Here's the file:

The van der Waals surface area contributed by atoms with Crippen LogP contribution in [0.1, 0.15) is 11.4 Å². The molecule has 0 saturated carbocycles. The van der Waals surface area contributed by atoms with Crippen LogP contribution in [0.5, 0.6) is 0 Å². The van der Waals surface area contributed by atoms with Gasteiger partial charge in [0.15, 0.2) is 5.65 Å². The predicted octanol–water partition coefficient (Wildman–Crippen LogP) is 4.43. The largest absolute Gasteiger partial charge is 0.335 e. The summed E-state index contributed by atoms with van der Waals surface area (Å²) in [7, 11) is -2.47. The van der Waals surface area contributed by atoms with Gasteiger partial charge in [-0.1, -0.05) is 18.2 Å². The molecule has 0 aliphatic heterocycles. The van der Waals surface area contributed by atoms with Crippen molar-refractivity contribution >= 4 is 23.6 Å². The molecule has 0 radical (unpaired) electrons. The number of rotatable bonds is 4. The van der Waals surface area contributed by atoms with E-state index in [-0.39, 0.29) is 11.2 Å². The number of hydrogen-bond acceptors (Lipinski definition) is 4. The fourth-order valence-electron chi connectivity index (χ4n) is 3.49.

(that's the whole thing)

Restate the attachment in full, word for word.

The van der Waals surface area contributed by atoms with Crippen LogP contribution in [0.1, 0.15) is 11.4 Å². The molecule has 0 saturated carbocycles. The van der Waals surface area contributed by atoms with Crippen LogP contribution in [0.5, 0.6) is 0 Å². The van der Waals surface area contributed by atoms with Gasteiger partial charge in [0.15, 0.2) is 5.65 Å². The predicted octanol–water partition coefficient (Wildman–Crippen LogP) is 4.43. The largest absolute Gasteiger partial charge is 0.335 e. The summed E-state index contributed by atoms with van der Waals surface area (Å²) in [7, 11) is -2.47. The van der Waals surface area contributed by atoms with Gasteiger partial charge in [-0.1, -0.05) is 18.2 Å². The molecule has 0 aliphatic heterocycles. The van der Waals surface area contributed by atoms with Crippen molar-refractivity contribution >= 4 is 23.6 Å². The molecule has 0 radical (unpaired) electrons. The number of rotatable bonds is 4. The van der Waals surface area contributed by atoms with E-state index in [-0.39, 0.29) is 11.2 Å². The number of hydrogen-bond acceptors (Lipinski definition) is 4. The fourth-order valence-electron chi connectivity index (χ4n) is 3.49.